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American Association for Hand Surgery
Meeting Home Accreditation Final Program
Theme: Inclusion and Collaboration Theme: Inclusion and Collaboration

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Ultrasonography Findings in Severe Carpal Tunnel Syndrome
Gideon Nkrumah, OD; University of Pittsburgh, Pittsburgh, PA; John R. Fowler, MD; Department of Orthopaedic Surgery, University of Pittsburgh Medical Center, Pittsburgh, PA

Background: Nerve conduction studies (NCS) have the advantages of supplying objective evidence of nerve compression and the ability to “grade” the severity based on the degree of slowing. Increasing severity of CTS as graded by NCS has been demonstrated to predict the speed and completeness of recovery after carpal tunnel release.1 While ultrasound (US) measurement of the cross-sectional area (CSA) of the median nerve at the wrist has been demonstrated to have similar diagnostic accuracy to NCS in specific clinical scenarios,2,3 it is unclear if US can be used to “grade” CTS severity in a similar manner to NCS.

Purpose: The purpose of this study is to compare the CSA of the median nerve in patients with “severe” CTS on NCS to patients with “non-severe” CTS on NCS. The null hypothesis is that there is no difference in CSA between these two groups.

Methods: Patients with clinical signs and symptoms of CTS were prospectively enrolled in the study. Patients with prior carpal tunnel release, history of cervical radiculopathy, polyneuropathy, and diabetes were excluded. The senior author measured the cross-sectional area (CSA) of the median nerve and the patient was then referred to a certified electrodiagnostician who performed EMG/NCS according to the standards of the AANEM. The Boston Carpal Tunnel Questionnaire (BCTQ) and CTS-6 diagnostic tool. were completed for each patient. Severe CTS was defined based on “no response” for either the distal motor latency (DML) and/or distal sensory latency (DSL) on NCS. CSA of the severe and non-severe group were analyzed together with BCTQ and CTS-6 scores.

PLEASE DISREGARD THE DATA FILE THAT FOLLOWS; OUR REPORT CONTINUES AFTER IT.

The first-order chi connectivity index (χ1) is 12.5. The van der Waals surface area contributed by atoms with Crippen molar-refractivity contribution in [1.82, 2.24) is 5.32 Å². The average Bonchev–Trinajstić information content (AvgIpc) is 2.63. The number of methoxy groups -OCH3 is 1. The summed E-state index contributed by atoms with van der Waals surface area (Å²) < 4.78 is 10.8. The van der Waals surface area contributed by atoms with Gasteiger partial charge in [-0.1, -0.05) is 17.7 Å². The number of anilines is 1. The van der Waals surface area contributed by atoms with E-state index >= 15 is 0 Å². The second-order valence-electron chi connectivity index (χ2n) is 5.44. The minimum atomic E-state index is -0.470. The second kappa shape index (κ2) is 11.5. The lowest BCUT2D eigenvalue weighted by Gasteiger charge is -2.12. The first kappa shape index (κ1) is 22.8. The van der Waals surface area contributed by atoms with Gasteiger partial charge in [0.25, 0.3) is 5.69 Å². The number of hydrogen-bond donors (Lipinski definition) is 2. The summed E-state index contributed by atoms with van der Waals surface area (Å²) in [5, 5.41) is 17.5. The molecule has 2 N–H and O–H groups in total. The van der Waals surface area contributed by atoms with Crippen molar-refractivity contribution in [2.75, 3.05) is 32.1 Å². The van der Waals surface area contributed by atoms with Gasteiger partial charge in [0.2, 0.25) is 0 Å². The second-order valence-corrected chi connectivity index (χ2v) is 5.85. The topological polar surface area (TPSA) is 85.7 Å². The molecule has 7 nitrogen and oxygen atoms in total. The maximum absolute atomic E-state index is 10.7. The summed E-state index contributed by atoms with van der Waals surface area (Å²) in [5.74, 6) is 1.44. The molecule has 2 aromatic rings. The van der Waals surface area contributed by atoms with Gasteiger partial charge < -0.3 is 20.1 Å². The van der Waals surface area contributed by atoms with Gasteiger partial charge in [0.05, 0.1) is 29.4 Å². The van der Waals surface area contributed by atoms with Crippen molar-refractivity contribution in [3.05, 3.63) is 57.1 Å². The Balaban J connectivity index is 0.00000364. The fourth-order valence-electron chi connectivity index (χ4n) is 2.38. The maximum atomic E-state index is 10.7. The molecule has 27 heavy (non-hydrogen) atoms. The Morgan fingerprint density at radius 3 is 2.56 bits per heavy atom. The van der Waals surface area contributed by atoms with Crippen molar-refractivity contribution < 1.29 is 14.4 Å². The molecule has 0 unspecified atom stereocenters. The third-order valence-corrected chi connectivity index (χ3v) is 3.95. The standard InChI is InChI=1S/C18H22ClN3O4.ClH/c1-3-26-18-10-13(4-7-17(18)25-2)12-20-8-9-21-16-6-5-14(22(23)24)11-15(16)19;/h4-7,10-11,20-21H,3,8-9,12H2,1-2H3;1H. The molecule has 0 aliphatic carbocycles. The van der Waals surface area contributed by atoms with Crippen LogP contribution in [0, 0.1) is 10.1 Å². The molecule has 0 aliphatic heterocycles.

Results: A total of 274 wrists were enrolled in the study. The mean CSA in the non-severe group was 10.0 mm2, compared to 12.7 mm2 in the severe group, P =0.05. The mean FSS in the non-severe group was 2.15, compared to 2.50 in the severe group, P =0.05. The mean SSS in the non-severe group was 2.67, compared to 3.06 in the severe group, P =0.05. The mean CTS-6 in the non-severe group was 12.4, compared to 15.9 in the severe group, P =0.05. Receiver Operator Curves (ROC) showed CSA was the most accurate variable to predict severe CTS.

Conclusions: Patients with severe CTS using NCS criteria have an elevated median nerve CSA compared to patients with non-severe CTS using NCS criteria. US was a better predictor of severity (based on NCS) than CTS-6 and BCTQ.

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